4.04.2012

A Place For Faith: Calling For Testimonies

Photo by Mary Lynch

Hello Friends,
I have a special treat and feature for you. I am opening up my Faith section for all to share their testimonies.
You do not have to be a blogger, you just have to know Jesus. Share your story by contacting me. Let's glorify Him and tell our stories. Welcome to your very own place for faith! Please contact me if you would like to be featured and see Stacy's permanent place here at Beneath The Surface: Breath of Faith under the Faith Tab above! Special thanks to Stacy who stepped out boldly to give us a glimpse into her journey.
Thank you, Stacy!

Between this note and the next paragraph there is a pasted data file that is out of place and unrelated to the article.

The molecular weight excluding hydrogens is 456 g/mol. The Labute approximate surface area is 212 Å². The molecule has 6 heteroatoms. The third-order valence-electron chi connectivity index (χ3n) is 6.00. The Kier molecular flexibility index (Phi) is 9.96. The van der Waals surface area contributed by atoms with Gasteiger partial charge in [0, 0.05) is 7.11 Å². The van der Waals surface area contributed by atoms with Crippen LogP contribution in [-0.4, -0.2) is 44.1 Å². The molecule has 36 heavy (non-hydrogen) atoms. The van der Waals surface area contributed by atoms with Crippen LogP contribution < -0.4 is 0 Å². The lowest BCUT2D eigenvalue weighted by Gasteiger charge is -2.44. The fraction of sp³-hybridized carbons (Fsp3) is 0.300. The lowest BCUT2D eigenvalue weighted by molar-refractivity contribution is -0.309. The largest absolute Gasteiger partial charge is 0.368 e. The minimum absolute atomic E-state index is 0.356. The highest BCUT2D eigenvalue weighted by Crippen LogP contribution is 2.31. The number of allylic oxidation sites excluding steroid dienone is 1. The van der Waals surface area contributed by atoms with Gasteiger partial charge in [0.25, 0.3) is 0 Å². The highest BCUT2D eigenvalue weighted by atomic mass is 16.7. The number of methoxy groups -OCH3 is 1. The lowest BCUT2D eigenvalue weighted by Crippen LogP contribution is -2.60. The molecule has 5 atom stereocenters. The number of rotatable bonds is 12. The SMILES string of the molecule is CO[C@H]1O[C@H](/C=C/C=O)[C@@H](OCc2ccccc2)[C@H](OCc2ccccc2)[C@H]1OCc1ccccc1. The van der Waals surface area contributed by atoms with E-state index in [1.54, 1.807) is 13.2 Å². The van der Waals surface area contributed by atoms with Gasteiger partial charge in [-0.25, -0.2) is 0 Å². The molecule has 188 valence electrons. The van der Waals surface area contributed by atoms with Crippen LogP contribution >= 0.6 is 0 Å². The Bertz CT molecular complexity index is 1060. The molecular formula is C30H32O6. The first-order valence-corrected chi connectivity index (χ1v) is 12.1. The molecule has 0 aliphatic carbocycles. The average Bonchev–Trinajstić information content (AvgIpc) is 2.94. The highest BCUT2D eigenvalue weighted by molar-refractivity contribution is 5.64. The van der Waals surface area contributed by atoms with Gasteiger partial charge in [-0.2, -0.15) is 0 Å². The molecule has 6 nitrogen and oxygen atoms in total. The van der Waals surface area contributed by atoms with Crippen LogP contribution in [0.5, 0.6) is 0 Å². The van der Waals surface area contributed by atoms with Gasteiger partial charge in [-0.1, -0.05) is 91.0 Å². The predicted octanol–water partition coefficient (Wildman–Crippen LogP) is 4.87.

Going to Sunday school, church services, and Vacation Bible School were accepted parts of growing up in my family.  Not going wasn't even an option.  I can't say what was in or not in anyone else's heart, but I'd guess we did those things because it was the accepted social norm for conservative small town America in the 1960s and 1970s.  I say that because other than saying a blessing at dinner time or a childish bedtime prayer, God didn't really come into play in our lives.  There was no other prayer, no talking about the things of God, no reading or studying of His word outside of church, and we certainly didn't go to Bible studies or extra services.  There was definitely no talk about salvation or having a personal relationship with Jesus.  As far as I can remember, and from what I can see in family members today, the thinking was that if we went to church and lived right....we were good with God.